There’s no shortage of acting teachers and methodologies out there, from Stanislavski to Strasburg and Hagen to Meisner. But one often-overlooked pioneer in acting training is Earle Gister, whose unique take on Stanislavski’s system of actions influenced generations of actors. Let’s take a look at the Gister method and how it compares to other acting techniques.
A Gister Snapshot
Earle Gister was born in Wisconsin in 1934 and was the editor of the Tulane Drama Review while a student at Tulane University. During his studies with theatre scholar Robert Corrigan, Gister began to develop his acting methodology. In 1962, he joined the Drama department at the prestigious Carnegie Mellon University, where he worked until 1975. He went on to serve as the associate dean of the Yale School of Drama from 1979 to 1999. It was at Yale that he had the most prolific impact, training actors like Angela Bassett, Courtney Vance, and Liev Schreiber.
The Gister method is firmly rooted in Stanislavski in that it calls for actors to break down a scene and identify what their character is actively doing to in the scene (as opposed to simply playing an emotion). Gister’s major innovation was crafting his own version of what Stanislavski called tactics. In Stanislavki’s system, actors are trained to find an active verb for what their character is doing to the other character in a scene. It might be flirting, begging, cajoling…something that the actor can actively do. These tactics are driven by what the character needs or wants in a scene. So, if my character needs to get a loan from my brother, I can beg him or I can threaten him. I might even do both in the same scene. I could also flatter him, or reason with him…whatever choice I decide to make based on the text. Stanislavski theorized that, by playing different tactics, actors could make a scene or monologue dynamic and compelling.
Gister taught that, instead of tactics, actors should play what he called actions. In Gister’s method, actions are designed to make the other character feel a certain way. In other words, Stanislavski would ask “what are you trying to do to the other character?” and Gister would ask “how are you trying to make the other character feel?” This made a scene even more dynamic, Gister felt, because instead of continuing to change tactics, an actor can change not only how they want the other character to feel, but how they’re trying to make the character feel how they want them to feel.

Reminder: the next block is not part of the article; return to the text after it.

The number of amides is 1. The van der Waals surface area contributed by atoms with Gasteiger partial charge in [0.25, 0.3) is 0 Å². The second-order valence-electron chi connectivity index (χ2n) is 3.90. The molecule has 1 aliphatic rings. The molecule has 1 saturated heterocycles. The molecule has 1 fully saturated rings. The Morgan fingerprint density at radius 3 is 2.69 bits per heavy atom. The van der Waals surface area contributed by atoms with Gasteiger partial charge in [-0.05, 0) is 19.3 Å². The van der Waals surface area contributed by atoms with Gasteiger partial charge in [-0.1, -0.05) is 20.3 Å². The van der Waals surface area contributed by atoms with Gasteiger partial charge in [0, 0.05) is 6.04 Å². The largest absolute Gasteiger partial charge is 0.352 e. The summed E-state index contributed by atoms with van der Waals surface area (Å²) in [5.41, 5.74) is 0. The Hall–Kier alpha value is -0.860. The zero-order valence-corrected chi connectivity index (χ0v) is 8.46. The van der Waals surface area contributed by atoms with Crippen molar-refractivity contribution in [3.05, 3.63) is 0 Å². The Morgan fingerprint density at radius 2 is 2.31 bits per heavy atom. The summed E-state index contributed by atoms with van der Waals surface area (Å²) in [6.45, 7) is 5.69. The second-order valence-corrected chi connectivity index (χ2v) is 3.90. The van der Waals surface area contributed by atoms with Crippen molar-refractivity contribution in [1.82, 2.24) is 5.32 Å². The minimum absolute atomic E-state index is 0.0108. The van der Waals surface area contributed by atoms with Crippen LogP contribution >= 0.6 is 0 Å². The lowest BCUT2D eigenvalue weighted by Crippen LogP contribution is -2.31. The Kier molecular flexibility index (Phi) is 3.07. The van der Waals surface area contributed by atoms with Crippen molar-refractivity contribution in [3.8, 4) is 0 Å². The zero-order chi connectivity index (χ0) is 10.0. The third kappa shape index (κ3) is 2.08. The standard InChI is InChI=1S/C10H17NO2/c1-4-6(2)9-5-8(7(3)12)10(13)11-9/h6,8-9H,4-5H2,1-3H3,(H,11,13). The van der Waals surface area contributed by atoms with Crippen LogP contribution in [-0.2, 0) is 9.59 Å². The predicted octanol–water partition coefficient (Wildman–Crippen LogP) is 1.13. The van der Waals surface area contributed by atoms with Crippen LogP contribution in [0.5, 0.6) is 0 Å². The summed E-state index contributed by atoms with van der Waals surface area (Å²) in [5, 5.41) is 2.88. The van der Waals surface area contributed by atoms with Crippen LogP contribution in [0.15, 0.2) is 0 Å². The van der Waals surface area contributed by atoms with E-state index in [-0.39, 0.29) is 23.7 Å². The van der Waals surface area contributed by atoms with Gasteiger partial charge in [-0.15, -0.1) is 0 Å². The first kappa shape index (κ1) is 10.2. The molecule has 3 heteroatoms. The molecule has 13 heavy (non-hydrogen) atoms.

Here’s an example to illustrate. Say I’m playing Felix from The Odd Couple and I’m doing a scene with Oscar. Using the Gister method, I would decide how I wanted to make Oscar feel throughout the scene. Maybe I want to make him feel needed at one point. Then the scene changes a bit and I decide I want to make him feel ashamed. Instead of focusing on what tactics to play, I’d focus on playing to make Oscar feel needed and then ashamed. To add even more depth and variety, I can decide exactly how I want to make him feel needed. Maybe I want to make him feel needed in an aggressive way. Then I make him feel needed in a nurturing way. But that doesn’t work so I move on to making him feel ashamed. I can make him feel ashamed in a matronly way. Or I can make him feel ashamed in a passive aggressive way. The combinations are endless!
Speaking of visualizing, the Gister method also trains actors to send actions to objects or characters who aren’t present in the scene. For example, say I’m doing a scene where I’m telling the character of Steve all about my terrible brother Phil. As an actor, I can form an image of Phil as I’m talking about him and send an action out. Essentially, I’m imagining that Phil is right there in the room and I’m going to make him feel disgusting or obnoxious or whatever action I decide is appropriate. I can do the same thing if I’m talking about an inanimate object. Perhaps I’m looking out the window at the orchard in Chekhov’s The Cherry Orchard. How do I want to make the cherry orchard feel?
Why on earth, you might ask, would I want to make a bunch of trees feel something? Just like Stanislavski taught that playing tactics would stir the actor’s emotion and imagination, Gister said the same thing about playing actions. By always sending an action towards something or someone, Gister said that actors can stimulate a richer emotional life.
Imaging can also help when actors are performing a monologue. Actors can visualize their scene partner and send their action to the image.
Earle Gister passed away in 2012, but his method continues to be widely taught in both undergraduate and graduate theatre programs. Before his death, Gister collaborated with former student Joe Alberti, now an acting teacher himself, on Acting: The Gister Method. The book is a step-by-step handbook on the method and how it applies to scene and monologue work.
It offers practical examples of how to apply the method to both classical and contemporary scene work.
While not quite as much of a household name as perhaps Meisner or Hagen, Earle Gister continues to have a profound impact on acting training. For more about Earle Gister, keep a look out for our upcoming Practitioner Guide on StageAgent for Schools!